Given the lack of robust evidence [randomized clinical trials (RCTs)], we included observational investigations and case reports in our systematic review and focused on evaluating the strengths and methodological limitations of each included study.

The following search strategy was employed: (neonatal seizures treatment) OR (neonatal seizures AND treatment) OR (neonatal seizure antiepileptic drugs) OR (neonatal seizure AND antiepileptic drugs) OR (neonatal seizure phenobarbital) OR (neonatal seizure AND phenobarbital) OR (neonatal seizure phenytoin) OR (neonatal seizure AND phenytoin) OR (neonatal seizure lidocaine) OR (neonatal seizure AND lidocaine) OR (neonatal seizure levetiracetam) OR (neonatal seizure AND levetiracetam) OR (neonatal seizure carbamazepine) OR (neonatal seizure AND carbamazepine) OR (neonatal seizure topiramate) OR (neonatal seizure AND topiramate) OR (neonatal seizure midazolam) OR (neonatal seizure AND midazolam) OR (neonatal seizure valproic acid) OR (neonatal seizure AND valproic acid) OR (neonatal seizure lorazepam) OR (neonatal seizure AND lorazepam) OR (neonatal seizure lacosamide) OR (neonatal seizure AND lacosamide) OR (neonatal seizure lamotrigine) OR (neonatal seizure AND lamotrigine).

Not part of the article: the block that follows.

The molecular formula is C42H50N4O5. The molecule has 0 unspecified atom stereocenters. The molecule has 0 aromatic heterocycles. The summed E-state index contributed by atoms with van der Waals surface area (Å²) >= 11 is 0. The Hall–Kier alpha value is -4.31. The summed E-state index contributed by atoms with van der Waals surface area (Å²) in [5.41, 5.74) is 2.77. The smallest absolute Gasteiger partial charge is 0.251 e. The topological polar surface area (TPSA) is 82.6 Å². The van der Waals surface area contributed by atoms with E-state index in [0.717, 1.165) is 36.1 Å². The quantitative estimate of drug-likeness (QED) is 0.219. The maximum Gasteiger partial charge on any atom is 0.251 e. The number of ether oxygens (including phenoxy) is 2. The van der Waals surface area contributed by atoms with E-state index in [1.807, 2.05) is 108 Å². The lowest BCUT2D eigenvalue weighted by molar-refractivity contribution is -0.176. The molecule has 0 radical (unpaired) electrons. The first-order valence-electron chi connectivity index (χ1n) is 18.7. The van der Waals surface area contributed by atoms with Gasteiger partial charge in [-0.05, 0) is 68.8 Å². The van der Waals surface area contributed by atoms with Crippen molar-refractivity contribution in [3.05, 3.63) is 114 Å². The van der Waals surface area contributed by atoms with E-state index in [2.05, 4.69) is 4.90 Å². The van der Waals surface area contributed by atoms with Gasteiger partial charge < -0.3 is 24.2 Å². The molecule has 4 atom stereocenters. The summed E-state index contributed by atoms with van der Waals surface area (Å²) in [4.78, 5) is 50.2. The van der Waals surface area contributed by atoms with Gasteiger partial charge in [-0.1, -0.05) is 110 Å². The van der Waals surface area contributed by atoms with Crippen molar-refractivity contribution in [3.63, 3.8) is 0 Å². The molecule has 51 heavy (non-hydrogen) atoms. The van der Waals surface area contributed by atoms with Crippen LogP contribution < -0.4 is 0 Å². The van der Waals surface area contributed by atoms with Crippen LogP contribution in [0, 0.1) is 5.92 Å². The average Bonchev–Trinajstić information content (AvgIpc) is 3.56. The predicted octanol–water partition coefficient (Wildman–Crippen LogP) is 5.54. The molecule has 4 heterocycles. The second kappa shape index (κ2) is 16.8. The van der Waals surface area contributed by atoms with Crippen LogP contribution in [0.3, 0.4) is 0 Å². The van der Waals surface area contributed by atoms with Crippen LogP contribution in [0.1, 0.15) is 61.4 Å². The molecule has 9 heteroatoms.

Inclusion criteria

Seizures in full-term infants, only if they occurred within 30 days of birth;

Seizures in preterm infants, only if documented within the postmenstrual age (gestational age plus chronological age, in weeks) of 40 weeks;

Studies describing electro-clinical seizures;

Studies defining a precise etiology underlying seizure onset; and English language studies.

Exclusion criteria

Studies describing a metabolic, reversible etiology for neonatal seizures, such as metabolic diseases, pyridoxin-dependent seizures, and electrolytic imbalance disturbances (hypoglycemia and hypocalcemia);

Articles that included EEG and semiology, but described patients who were not in the neonatal period; and Review articles, editorials, letters to the editor, and articles without individual descriptions of seizure semiology and/orEEG.